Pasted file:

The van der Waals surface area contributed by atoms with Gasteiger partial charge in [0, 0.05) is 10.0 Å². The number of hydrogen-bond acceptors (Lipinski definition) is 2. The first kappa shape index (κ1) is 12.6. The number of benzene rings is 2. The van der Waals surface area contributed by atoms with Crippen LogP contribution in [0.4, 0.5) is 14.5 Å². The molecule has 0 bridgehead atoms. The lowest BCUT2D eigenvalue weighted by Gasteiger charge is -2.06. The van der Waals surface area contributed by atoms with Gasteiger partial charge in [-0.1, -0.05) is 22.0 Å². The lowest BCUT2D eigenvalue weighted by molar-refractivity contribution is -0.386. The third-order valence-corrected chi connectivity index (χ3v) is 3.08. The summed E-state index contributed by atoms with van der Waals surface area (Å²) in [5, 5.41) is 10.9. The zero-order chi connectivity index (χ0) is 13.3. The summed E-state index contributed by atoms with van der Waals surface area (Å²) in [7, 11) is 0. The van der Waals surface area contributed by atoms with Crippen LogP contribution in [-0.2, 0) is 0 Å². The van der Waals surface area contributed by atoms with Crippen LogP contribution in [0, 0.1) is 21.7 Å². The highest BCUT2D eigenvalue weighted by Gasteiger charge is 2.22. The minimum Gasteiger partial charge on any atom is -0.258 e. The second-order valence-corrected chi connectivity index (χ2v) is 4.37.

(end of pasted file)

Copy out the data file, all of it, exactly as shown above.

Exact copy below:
The van der Waals surface area contributed by atoms with Gasteiger partial charge in [0, 0.05) is 10.0 Å². The number of hydrogen-bond acceptors (Lipinski definition) is 2. The first kappa shape index (κ1) is 12.6. The number of benzene rings is 2. The van der Waals surface area contributed by atoms with Crippen LogP contribution in [0.4, 0.5) is 14.5 Å². The molecule has 0 bridgehead atoms. The lowest BCUT2D eigenvalue weighted by Gasteiger charge is -2.06. The van der Waals surface area contributed by atoms with Gasteiger partial charge in [-0.1, -0.05) is 22.0 Å². The lowest BCUT2D eigenvalue weighted by molar-refractivity contribution is -0.386. The third-order valence-corrected chi connectivity index (χ3v) is 3.08. The summed E-state index contributed by atoms with van der Waals surface area (Å²) in [5, 5.41) is 10.9. The zero-order chi connectivity index (χ0) is 13.3. The summed E-state index contributed by atoms with van der Waals surface area (Å²) in [7, 11) is 0. The van der Waals surface area contributed by atoms with Crippen LogP contribution in [-0.2, 0) is 0 Å². The van der Waals surface area contributed by atoms with Crippen LogP contribution in [0, 0.1) is 21.7 Å². The highest BCUT2D eigenvalue weighted by Gasteiger charge is 2.22. The minimum Gasteiger partial charge on any atom is -0.258 e. The second-order valence-corrected chi connectivity index (χ2v) is 4.37.